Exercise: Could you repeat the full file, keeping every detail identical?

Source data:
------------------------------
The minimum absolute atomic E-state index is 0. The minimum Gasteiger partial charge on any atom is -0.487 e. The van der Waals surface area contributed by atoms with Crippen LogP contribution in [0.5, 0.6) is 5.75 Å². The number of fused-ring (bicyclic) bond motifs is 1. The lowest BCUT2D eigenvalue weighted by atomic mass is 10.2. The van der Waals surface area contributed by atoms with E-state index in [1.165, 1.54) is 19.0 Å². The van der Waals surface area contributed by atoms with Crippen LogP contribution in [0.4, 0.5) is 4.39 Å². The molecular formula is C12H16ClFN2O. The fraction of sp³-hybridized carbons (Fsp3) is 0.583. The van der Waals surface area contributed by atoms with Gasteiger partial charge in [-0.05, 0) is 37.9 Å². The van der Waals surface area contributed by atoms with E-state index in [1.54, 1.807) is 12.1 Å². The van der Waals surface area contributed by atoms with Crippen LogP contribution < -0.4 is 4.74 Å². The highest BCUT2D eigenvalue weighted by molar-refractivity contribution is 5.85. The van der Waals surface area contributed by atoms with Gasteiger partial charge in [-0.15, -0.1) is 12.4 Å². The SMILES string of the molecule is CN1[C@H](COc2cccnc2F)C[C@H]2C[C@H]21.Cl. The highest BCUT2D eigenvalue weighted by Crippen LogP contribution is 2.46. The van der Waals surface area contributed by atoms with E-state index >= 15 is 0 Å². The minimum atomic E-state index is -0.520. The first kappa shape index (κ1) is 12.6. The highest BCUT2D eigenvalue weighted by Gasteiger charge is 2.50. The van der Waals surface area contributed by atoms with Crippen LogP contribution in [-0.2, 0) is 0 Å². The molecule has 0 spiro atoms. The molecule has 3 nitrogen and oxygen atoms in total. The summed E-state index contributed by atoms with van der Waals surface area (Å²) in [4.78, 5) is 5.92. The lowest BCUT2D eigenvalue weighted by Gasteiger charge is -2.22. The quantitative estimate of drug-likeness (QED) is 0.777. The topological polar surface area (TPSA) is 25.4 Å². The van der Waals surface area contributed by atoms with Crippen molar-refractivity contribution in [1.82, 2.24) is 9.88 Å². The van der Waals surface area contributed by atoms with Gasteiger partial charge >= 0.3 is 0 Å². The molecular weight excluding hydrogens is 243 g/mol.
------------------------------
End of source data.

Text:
The minimum absolute atomic E-state index is 0. The minimum Gasteiger partial charge on any atom is -0.487 e. The van der Waals surface area contributed by atoms with Crippen LogP contribution in [0.5, 0.6) is 5.75 Å². The number of fused-ring (bicyclic) bond motifs is 1. The lowest BCUT2D eigenvalue weighted by atomic mass is 10.2. The van der Waals surface area contributed by atoms with E-state index in [1.165, 1.54) is 19.0 Å². The van der Waals surface area contributed by atoms with Crippen LogP contribution in [0.4, 0.5) is 4.39 Å². The molecular formula is C12H16ClFN2O. The fraction of sp³-hybridized carbons (Fsp3) is 0.583. The van der Waals surface area contributed by atoms with Gasteiger partial charge in [-0.05, 0) is 37.9 Å². The van der Waals surface area contributed by atoms with E-state index in [1.54, 1.807) is 12.1 Å². The van der Waals surface area contributed by atoms with Crippen LogP contribution < -0.4 is 4.74 Å². The highest BCUT2D eigenvalue weighted by molar-refractivity contribution is 5.85. The van der Waals surface area contributed by atoms with Gasteiger partial charge in [-0.15, -0.1) is 12.4 Å². The SMILES string of the molecule is CN1[C@H](COc2cccnc2F)C[C@H]2C[C@H]21.Cl. The highest BCUT2D eigenvalue weighted by Crippen LogP contribution is 2.46. The van der Waals surface area contributed by atoms with E-state index >= 15 is 0 Å². The minimum atomic E-state index is -0.520. The first kappa shape index (κ1) is 12.6. The highest BCUT2D eigenvalue weighted by Gasteiger charge is 2.50. The van der Waals surface area contributed by atoms with Crippen LogP contribution in [-0.2, 0) is 0 Å². The molecule has 0 spiro atoms. The molecule has 3 nitrogen and oxygen atoms in total. The summed E-state index contributed by atoms with van der Waals surface area (Å²) in [4.78, 5) is 5.92. The lowest BCUT2D eigenvalue weighted by Gasteiger charge is -2.22. The quantitative estimate of drug-likeness (QED) is 0.777. The topological polar surface area (TPSA) is 25.4 Å². The van der Waals surface area contributed by atoms with Crippen molar-refractivity contribution in [1.82, 2.24) is 9.88 Å². The van der Waals surface area contributed by atoms with Gasteiger partial charge >= 0.3 is 0 Å². The molecular weight excluding hydrogens is 243 g/mol.